Multifamily Developers Are Planning For Long-Term Partnerships With Short-Term Rental Operators
Turning apartments into furnished short-term stay units has long been an eleventh-hour move — a developer’s “Hail Mary” when units are not leasing at the anticipated rate. But the presence of nationwide short-term operators means leasing out part of a building as furnished rental units is looking less like a last resort and more like a common sense financial decision.
As the practice becomes more commonplace, multifamily developers are working with short-term rental operators earlier in the development process. Planning for a partnership with a rental operator allows developers to make design choices and financial moves that can bring in millions of dollars over a building’s lifetime.
“The earlier we come into the process, the more we can help,” said Jordan Allen, CEO of Stay Alfred, one of a few operators that have expanded nationwide in the last few years. “We’re signing 15-year leases here — we really want to be a partner through the entire life cycle of a building from pre-construction to lease-up and beyond.”
A new generation of leisure and business travelers are demanding units that offer hotel-level service and amenities while feeling a little more like home. Innovative companies like Stay Alfred and WhyHotel are serving this trend by furnishing units in new multifamily buildings and offering them as corporate or vacation rentals.
A healthy lease-up for a multifamily building of 100 units typically takes between eight and 15 months, Allen said. But leasing a portion of those units to Stay Alfred starting on opening day can mean that a building is fully leased in a few months, eliminating vacancy loss on those units instantly.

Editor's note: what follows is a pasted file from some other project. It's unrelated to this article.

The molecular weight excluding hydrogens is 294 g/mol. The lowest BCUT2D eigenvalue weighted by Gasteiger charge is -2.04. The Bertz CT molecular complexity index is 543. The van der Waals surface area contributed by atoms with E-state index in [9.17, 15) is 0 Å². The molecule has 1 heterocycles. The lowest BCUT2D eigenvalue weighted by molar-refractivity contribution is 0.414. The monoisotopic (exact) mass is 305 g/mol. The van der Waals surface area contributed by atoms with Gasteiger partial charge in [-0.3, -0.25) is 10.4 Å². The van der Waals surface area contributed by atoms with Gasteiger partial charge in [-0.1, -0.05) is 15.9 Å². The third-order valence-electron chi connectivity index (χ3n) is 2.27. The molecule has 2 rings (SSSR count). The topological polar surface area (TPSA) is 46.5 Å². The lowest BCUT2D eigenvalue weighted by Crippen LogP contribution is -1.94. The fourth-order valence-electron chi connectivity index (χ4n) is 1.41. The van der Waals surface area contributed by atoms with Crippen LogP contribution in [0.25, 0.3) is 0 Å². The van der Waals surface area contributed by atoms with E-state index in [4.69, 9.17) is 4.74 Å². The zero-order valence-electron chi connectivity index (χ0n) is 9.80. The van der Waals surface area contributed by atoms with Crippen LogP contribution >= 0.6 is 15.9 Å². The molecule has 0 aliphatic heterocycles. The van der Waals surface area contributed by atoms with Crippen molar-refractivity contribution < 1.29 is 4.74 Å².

Leasing with a short-term operator also jump-starts cash flow at a critical financial juncture. Having a steady influx of cash as lease-up begins can help developers quickly pay off high-interest construction loans and return equity to investors, letting them shift toward lower-interest financing.
But when developers bring a short-term operator into the equation during the design and planning process, the financial gains can be even stronger.
“Travelers want a rental that feels like an apartment, but they may not need the space to spread out that a long-term tenant might,” Allen said. “We can work with developers to design the ideal room layout that gives them the most rentable area, and make sure we’re giving travelers what they want.”
Allen added that Stay Alfred can advise developers on layouts, finishes and amenities that make the most sense for short-term guests: hard surface flooring is preferable to carpet, he said, and when short-term rentals are operating at scale in a building, it is ideal to add a separate guest building entrance and lobby with luggage storage.
Despite the clear financial benefits of partnering with a company like Stay Alfred, Allen said many developers remain skeptical of working with them simply because it is not how things are typically done.
“It can be very scary,” Allen said. “If a developer has been working in multifamily for 50 years and offering the same yearlong leases to everyone, now all of a sudden an operator is renting half a building on a 15-year lease, they may wonder ‘what is this going to do to my building?’”
But this sort of thinking could soon fade away. Allen believes coworking platforms like WeWork have helped developers come around to the idea of leasing out huge swaths of space to single tenants. The difference, he said, is on the supply side: while many floors of office space may be left empty well into an office building’s life, similar vacancies in multifamily buildings are rare except at lease-up.
Operating in 32 U.S. cities, Stay Alfred has hosted a half million guests. Allen expects that number to grow to over 1 million by the end of 2019. Unlike the corporate rental companies of the past, which were typical mom-and-pop shops with only a handful of units in one city, Stay Alfred now has a model and technology that is viable nationwide.
“Our model is the future for multifamily,” Allen said. “We’re challenging what the highest and best use of these kind of assets are. In 10 years, this concept will be in every downtown core multifamily development.”
This feature was produced in collaboration between Bisnow Branded Content and Stay Alfred. Bisnow news staff was not involved in the production of this content.